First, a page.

The San Francisco Chronicle reminds people who have received unemployment this year that the money is subject to federal taxes: “State employment agencies, including the California Employment Development Department, give people the option of having 10% of their base unemployment payment withheld for federal taxes. But most people don’t, and even if they do, it might not be enough to cover what they actually owe if they have other income. California does not tax unemployment benefits, although some states do.”

• Well, after all that, I could use a drink … or maybe a break to read about drinks? Well, if you want to read up on boozy treats, our cocktail columnist offers up this list of books and other possible gifts for the drink-lover in your life.

Happy Monday, all. Please have a great week, despite all the darkness that swirls around. Please, if you can afford it, click here to learn more about supporting local journalism by becoming a Supporter of the Independent. As always, thanks for reading.

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There is SO MUCH NEWS—and we’re not even including anything about the vice-presidential debate or the president’s recent Tweetstorm.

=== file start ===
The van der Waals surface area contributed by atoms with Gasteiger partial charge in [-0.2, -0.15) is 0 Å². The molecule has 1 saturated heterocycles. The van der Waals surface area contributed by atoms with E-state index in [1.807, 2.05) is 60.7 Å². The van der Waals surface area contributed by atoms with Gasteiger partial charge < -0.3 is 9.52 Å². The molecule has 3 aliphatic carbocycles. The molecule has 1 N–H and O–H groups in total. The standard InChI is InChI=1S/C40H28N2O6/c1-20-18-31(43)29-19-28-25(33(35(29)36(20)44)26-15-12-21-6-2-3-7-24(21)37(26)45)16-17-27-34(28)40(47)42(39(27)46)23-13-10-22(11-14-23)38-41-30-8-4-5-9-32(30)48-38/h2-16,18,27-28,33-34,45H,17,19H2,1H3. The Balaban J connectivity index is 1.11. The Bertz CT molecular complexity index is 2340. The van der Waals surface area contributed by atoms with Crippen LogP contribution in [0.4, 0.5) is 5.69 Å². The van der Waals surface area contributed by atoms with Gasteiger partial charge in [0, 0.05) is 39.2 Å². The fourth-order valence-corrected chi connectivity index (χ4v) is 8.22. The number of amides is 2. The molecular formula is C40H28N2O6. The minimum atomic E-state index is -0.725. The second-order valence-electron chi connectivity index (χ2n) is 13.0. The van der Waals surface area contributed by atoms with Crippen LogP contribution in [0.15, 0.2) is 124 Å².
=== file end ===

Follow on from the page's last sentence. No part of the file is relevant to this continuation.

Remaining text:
So let’s get right to it:

• As sort-of portended in this space last week, Riverside County’s COVID-19 numbers are heading in a bad direction—and as a result, the county could slide back into the most-restrictive “widespread” (purple) tier as soon as next Tuesday. While the state calculates our positivity rate as 5 percent, which is good enough to keep us in the red, “substantial” tier, our adjusted cases-per-100,000 number is now 7.6—more than the 7.0 limit. The county also did not meet the just-introduced equity metric, which “ensure(s) that the test positivity rates in its most disadvantaged neighborhoods … do not significantly lag behind its overall county test positivity rate.” What does this all mean? It means that if our numbers don’t improve, businesses including gyms, movie theaters and indoor dining will have to close again.

• A glimmer of hope: Today’s county Daily Epidemiology Summary indicates that, as shown in the yellow box on the last page, the county’s positivity rate seems to be heading back downward.

The county Board of Supervisors yesterday decided NOT to set up a more-lenient business-opening timetable, thereby avoiding a potentially costly showdown with the state. Instead, the supes voted 4-1, according to the Riverside Press-Enterprise, to “seek clarity on whether group meetings, like the kind held in hotels and conference centers, that primarily involve county residents can take place with limits on attendance. Supervisors also want to know whether wedding receptions can be held with attendance caps.